In the previous article we focused on expanding and practicing our respiration and also to pay attention and reducing some of our “daily life produced tension”.
Now I would like to look a bit closer to the question: why do we tend to reduce our breathing and tense up?
The answer is quite simple: through reducing the breath, suppressing and limiting, we try to gain control.
What is control?
Control is a very important experience in our life. Being helpless, frozen or unable to act is probably the most unpleasant experience one may encounter in his life. It is the experience of being a victim.
When you can act, have an influence on what is going on or decide how to move in a situation, you feel empowered. In these cases, you don’t reduce yourself but to the contrary, you expand, create new experiences, face new situations, feel alive.
But there is another kind of control, that we use to compensate fear and insecurity. This kind of control is mainly made of two ingredients: reducing and repeating. We try to come over fear and have a certain security by controlling our partner or our friends. And most of all we try to control ourselves.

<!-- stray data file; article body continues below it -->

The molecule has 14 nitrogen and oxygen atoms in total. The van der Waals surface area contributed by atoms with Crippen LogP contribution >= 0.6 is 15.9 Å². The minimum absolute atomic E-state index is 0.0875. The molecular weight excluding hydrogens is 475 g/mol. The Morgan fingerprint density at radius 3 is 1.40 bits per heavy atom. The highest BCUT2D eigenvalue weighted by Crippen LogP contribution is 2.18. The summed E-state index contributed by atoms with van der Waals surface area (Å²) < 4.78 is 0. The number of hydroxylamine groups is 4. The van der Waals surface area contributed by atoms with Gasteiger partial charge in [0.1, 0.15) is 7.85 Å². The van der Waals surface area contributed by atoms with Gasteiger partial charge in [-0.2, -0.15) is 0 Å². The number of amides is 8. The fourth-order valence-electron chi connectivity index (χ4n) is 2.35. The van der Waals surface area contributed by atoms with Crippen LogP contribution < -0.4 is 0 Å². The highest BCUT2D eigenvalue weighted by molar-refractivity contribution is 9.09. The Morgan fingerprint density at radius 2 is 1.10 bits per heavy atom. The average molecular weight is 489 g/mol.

Let’s have a closer look at those ingredients: reducing and repeating. When we feel familiar with a situation or we can expect from others to act in certain way, it gives us a sense of security and we feel in control.
This is why we tend to do the same things in the same way. By repeating we reduce the option that something new could appear, something unfamiliar that might be unsafe, uncontrollable. So we limit ourselves and other people by keeping to the same routines, by saying “no” to what is new, and eventually we become lazy and do not start new projects.
There are signs that we are reducing ourselves. For example, when we experience an imbalance in our control behaviour: we feel like a control freak or to the contrary, that nothing is in our hands. We might be stuck in some repetitive situations.
What can we do about it? As controlling requires a lot of effort, the first step is to nourish the moments we feel relaxed. We can enhance our relaxation by breathing and reducing our overall physical tensions.
But the main aspect is to increase our awareness about the kind of person we become when we “control” in order to compensate our insecurity: are we on those moments rigid, hard, sweet, confused, weak or what else in order to control a situation or even people?
I cover these aspects in my workshop Stop being a control freak.
Picture found in Internet